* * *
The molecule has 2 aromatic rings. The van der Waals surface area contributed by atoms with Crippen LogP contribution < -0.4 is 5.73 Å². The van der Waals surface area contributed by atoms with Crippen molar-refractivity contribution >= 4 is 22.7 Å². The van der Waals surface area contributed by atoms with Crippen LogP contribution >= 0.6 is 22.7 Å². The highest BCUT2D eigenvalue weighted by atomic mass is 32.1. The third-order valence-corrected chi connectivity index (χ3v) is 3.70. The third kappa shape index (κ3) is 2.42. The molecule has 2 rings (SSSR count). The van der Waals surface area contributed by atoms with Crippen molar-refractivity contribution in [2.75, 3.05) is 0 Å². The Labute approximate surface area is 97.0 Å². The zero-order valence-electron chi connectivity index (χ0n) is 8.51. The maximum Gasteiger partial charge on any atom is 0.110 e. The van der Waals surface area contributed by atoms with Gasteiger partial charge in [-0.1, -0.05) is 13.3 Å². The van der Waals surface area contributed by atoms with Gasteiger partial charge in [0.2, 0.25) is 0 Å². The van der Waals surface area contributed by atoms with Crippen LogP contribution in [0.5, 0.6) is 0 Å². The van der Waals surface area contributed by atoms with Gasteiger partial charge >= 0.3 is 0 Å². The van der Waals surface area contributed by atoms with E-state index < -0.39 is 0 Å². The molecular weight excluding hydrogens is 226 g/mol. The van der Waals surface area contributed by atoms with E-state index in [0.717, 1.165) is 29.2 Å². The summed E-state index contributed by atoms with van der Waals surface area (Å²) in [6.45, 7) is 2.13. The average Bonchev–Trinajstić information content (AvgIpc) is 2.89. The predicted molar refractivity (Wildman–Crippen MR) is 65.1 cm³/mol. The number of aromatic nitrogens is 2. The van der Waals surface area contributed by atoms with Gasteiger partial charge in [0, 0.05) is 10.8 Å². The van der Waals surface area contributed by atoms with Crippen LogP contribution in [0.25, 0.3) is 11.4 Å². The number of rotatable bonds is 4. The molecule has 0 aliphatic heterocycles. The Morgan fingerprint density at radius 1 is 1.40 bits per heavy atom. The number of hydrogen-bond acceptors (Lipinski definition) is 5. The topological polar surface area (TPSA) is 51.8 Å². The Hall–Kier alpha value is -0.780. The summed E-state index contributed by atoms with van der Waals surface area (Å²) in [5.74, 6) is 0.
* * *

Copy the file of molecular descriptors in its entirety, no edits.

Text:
The molecule has 2 aromatic rings. The van der Waals surface area contributed by atoms with Crippen LogP contribution < -0.4 is 5.73 Å². The van der Waals surface area contributed by atoms with Crippen molar-refractivity contribution >= 4 is 22.7 Å². The van der Waals surface area contributed by atoms with Crippen LogP contribution >= 0.6 is 22.7 Å². The highest BCUT2D eigenvalue weighted by atomic mass is 32.1. The third-order valence-corrected chi connectivity index (χ3v) is 3.70. The third kappa shape index (κ3) is 2.42. The molecule has 2 rings (SSSR count). The van der Waals surface area contributed by atoms with Crippen molar-refractivity contribution in [2.75, 3.05) is 0 Å². The Labute approximate surface area is 97.0 Å². The zero-order valence-electron chi connectivity index (χ0n) is 8.51. The maximum Gasteiger partial charge on any atom is 0.110 e. The van der Waals surface area contributed by atoms with Gasteiger partial charge in [-0.1, -0.05) is 13.3 Å². The van der Waals surface area contributed by atoms with Gasteiger partial charge in [0.2, 0.25) is 0 Å². The van der Waals surface area contributed by atoms with Crippen LogP contribution in [0.5, 0.6) is 0 Å². The van der Waals surface area contributed by atoms with Gasteiger partial charge >= 0.3 is 0 Å². The van der Waals surface area contributed by atoms with E-state index < -0.39 is 0 Å². The molecular weight excluding hydrogens is 226 g/mol. The van der Waals surface area contributed by atoms with E-state index in [0.717, 1.165) is 29.2 Å². The summed E-state index contributed by atoms with van der Waals surface area (Å²) in [6.45, 7) is 2.13. The average Bonchev–Trinajstić information content (AvgIpc) is 2.89. The predicted molar refractivity (Wildman–Crippen MR) is 65.1 cm³/mol. The number of aromatic nitrogens is 2. The van der Waals surface area contributed by atoms with Gasteiger partial charge in [0, 0.05) is 10.8 Å². The van der Waals surface area contributed by atoms with Crippen LogP contribution in [0.25, 0.3) is 11.4 Å². The number of rotatable bonds is 4. The molecule has 0 aliphatic heterocycles. The Morgan fingerprint density at radius 1 is 1.40 bits per heavy atom. The number of hydrogen-bond acceptors (Lipinski definition) is 5. The topological polar surface area (TPSA) is 51.8 Å². The Hall–Kier alpha value is -0.780. The summed E-state index contributed by atoms with van der Waals surface area (Å²) in [5.74, 6) is 0.